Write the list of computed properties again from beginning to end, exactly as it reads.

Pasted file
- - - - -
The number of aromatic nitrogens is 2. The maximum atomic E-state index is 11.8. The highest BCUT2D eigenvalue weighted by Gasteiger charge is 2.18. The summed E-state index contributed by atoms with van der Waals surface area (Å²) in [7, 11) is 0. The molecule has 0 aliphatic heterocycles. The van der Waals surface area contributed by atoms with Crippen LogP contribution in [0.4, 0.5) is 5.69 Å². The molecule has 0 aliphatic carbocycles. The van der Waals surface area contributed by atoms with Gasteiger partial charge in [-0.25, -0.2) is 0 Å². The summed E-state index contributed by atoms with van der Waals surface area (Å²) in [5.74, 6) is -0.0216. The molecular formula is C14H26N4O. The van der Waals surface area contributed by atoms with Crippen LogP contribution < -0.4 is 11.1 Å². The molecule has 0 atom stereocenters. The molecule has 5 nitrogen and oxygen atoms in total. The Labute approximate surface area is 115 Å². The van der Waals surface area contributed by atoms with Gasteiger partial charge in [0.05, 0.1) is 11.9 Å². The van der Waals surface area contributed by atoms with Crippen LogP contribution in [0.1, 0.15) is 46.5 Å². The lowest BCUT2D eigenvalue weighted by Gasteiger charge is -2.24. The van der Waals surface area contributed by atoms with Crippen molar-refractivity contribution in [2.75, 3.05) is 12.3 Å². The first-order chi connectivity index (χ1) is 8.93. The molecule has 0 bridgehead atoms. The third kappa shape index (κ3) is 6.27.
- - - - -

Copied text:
The number of aromatic nitrogens is 2. The maximum atomic E-state index is 11.8. The highest BCUT2D eigenvalue weighted by Gasteiger charge is 2.18. The summed E-state index contributed by atoms with van der Waals surface area (Å²) in [7, 11) is 0. The molecule has 0 aliphatic heterocycles. The van der Waals surface area contributed by atoms with Crippen LogP contribution in [0.4, 0.5) is 5.69 Å². The molecule has 0 aliphatic carbocycles. The van der Waals surface area contributed by atoms with Gasteiger partial charge in [-0.25, -0.2) is 0 Å². The summed E-state index contributed by atoms with van der Waals surface area (Å²) in [5.74, 6) is -0.0216. The molecular formula is C14H26N4O. The van der Waals surface area contributed by atoms with Crippen LogP contribution < -0.4 is 11.1 Å². The molecule has 0 atom stereocenters. The molecule has 5 nitrogen and oxygen atoms in total. The Labute approximate surface area is 115 Å². The van der Waals surface area contributed by atoms with Gasteiger partial charge in [0.05, 0.1) is 11.9 Å². The van der Waals surface area contributed by atoms with Crippen LogP contribution in [0.1, 0.15) is 46.5 Å². The lowest BCUT2D eigenvalue weighted by Gasteiger charge is -2.24. The van der Waals surface area contributed by atoms with Crippen molar-refractivity contribution in [2.75, 3.05) is 12.3 Å². The first-order chi connectivity index (χ1) is 8.93. The molecule has 0 bridgehead atoms. The third kappa shape index (κ3) is 6.27.